TDs' jail saga is a waste of taxpayers' money
Published 11/12/2015 | 02:30
What a fantastic waste of resources we witnessed yesterday in the administration of justice. TD Mick Wallace was carted off to prison in Limerick for non-payment of a fine.
In the same week that the Garda Inspectorate lamented that far too many gardaí are chained to the desk, we had further resources wasted by gardaí arresting Mr Wallace, bringing him to Clontarf Garda Station and then transferring him to prison in Limerick, where he was to spend not so much as one night.
Imagine the cost and expense involved here. If it was known that he would not spend a night in prison, surely a quick jaunt to Mountjoy would have served the purpose? Unbelievably, TD Clare Daly was sent separately on the same day to spend just two hours in Limerick prison. Twice the expense on a fool's errand.
The FG Justice Minister Frances Fitzgerald needs to get her house in order and deploy scarce resources where they are needed: on the beat on our streets, patrolling the countryside, etc. Closing the garda stations in rural areas only saved €1m. Perhaps those savings could have been realised by eliminating wasteful and pathetic events such as the Mick Wallace and Clare Daly jail travel saga. What a joke!
Malahide Road, Dublin 17
Baptism and schools admission
Education Minister Jan O'Sullivan is to be applauded for her decision to get rid of "Rule 68", which gives strong priority to religion in primary schools. She is absolutely correct in describing such rules as archaic. Citizens of all persuasions should support the minister in her efforts to reform not just the rules governing what goes on in our primary schools, but also entry procedures.
As parents will know only too well, this is not just a matter of sweeping away some embarrassing leftovers of the John Charles McQuaid era. Ensuring fair access to primary education is fundamental. We have a primary education system that is almost entirely funded by the taxpayer, yet access to which is rationed by denominational considerations.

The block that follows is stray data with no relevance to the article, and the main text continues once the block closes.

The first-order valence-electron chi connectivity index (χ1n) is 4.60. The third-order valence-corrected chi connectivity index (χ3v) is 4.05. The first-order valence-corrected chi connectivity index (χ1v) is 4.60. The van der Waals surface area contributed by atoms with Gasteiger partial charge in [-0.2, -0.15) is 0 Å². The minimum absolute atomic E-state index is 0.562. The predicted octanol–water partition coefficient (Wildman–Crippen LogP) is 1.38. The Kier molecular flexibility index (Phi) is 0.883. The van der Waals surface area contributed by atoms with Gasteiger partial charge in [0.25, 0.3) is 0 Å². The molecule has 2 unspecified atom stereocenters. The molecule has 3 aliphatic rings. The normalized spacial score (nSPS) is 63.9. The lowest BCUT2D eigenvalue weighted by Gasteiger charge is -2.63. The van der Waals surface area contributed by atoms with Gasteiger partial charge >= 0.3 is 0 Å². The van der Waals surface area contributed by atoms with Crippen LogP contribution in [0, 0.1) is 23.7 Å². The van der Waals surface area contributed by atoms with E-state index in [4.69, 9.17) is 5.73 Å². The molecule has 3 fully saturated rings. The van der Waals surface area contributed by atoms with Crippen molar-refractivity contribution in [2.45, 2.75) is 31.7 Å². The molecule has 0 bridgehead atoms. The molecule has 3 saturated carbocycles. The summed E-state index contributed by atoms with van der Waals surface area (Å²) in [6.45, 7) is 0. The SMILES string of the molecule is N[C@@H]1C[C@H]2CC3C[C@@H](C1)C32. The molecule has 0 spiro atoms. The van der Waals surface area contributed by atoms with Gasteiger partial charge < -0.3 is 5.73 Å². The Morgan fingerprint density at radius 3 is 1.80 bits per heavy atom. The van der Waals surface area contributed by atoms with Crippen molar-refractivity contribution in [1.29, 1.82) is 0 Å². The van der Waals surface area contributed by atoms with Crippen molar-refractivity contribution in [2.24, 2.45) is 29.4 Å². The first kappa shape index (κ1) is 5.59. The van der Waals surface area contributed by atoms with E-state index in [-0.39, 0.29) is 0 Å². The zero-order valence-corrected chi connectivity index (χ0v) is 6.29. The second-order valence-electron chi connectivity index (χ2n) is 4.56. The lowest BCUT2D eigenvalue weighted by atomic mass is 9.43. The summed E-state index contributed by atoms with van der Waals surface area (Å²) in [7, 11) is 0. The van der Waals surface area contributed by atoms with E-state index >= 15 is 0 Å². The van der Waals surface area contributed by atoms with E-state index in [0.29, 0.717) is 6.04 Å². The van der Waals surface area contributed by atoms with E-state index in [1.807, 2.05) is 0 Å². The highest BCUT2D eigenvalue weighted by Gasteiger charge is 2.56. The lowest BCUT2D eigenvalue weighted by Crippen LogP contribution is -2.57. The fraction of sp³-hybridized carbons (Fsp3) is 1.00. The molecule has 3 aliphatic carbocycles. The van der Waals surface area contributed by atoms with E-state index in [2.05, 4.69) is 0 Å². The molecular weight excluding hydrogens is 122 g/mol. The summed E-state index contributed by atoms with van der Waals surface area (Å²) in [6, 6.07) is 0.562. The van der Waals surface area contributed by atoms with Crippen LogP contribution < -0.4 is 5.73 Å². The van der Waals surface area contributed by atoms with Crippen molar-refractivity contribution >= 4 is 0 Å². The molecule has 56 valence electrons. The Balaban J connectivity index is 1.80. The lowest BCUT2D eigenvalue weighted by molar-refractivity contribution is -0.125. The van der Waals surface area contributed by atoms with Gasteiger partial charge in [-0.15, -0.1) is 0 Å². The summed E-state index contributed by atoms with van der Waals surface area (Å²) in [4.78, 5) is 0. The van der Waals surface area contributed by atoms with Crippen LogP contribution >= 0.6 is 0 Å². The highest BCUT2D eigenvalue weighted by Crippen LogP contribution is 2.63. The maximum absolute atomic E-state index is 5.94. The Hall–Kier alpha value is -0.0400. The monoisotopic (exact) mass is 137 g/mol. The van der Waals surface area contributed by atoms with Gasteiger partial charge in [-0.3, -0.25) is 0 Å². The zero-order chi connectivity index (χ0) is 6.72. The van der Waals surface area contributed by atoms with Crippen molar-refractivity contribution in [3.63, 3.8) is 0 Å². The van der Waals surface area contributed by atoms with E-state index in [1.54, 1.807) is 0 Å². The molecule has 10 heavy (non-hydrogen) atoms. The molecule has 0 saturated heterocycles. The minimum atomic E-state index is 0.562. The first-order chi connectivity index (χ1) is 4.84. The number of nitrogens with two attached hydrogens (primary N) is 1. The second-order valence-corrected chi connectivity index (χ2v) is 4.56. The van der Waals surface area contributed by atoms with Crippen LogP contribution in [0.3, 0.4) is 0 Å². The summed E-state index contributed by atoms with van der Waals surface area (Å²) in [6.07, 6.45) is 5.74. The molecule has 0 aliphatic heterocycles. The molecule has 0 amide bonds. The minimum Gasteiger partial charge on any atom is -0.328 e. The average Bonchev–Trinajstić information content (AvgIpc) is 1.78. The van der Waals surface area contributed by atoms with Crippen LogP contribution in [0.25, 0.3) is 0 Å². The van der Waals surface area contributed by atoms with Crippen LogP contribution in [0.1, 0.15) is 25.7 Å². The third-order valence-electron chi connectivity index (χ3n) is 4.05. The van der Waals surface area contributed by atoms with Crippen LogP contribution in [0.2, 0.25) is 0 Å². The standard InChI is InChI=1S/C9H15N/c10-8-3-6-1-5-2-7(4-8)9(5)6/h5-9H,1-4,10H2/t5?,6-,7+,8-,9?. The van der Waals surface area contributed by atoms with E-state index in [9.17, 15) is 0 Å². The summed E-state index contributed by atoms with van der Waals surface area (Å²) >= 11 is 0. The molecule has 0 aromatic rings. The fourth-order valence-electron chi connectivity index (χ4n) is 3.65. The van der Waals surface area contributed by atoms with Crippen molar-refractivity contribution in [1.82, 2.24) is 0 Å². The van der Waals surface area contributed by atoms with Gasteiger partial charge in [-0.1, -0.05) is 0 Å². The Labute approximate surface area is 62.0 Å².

Arguments that children who do not hold that "baptismal passport" should go elsewhere do not wash in huge parts of the country, where it is neither feasible nor desirable to duplicate the public provision of a primary school. If the State can fund only one school in a community, that school should be there for all the community.
Archbishop Diarmuid Martin has said that "baptising children simply to be able to attend a specific school is an abuse of baptism". He is doubtless correct, but is it not also an abuse of public education to exclude children simply because they are not baptised?
Ms O'Sullivan has courageously identified several issues which go to the heart of Irish primary education. Glacial progress on "divestment" of religiously controlled schools is not the answer. Her (and our) ambition should be to give practical effect in schools to the provisions of Article 44 of the Constitution: freedom of conscience, no endowment of any religion, no discrimination on religious grounds.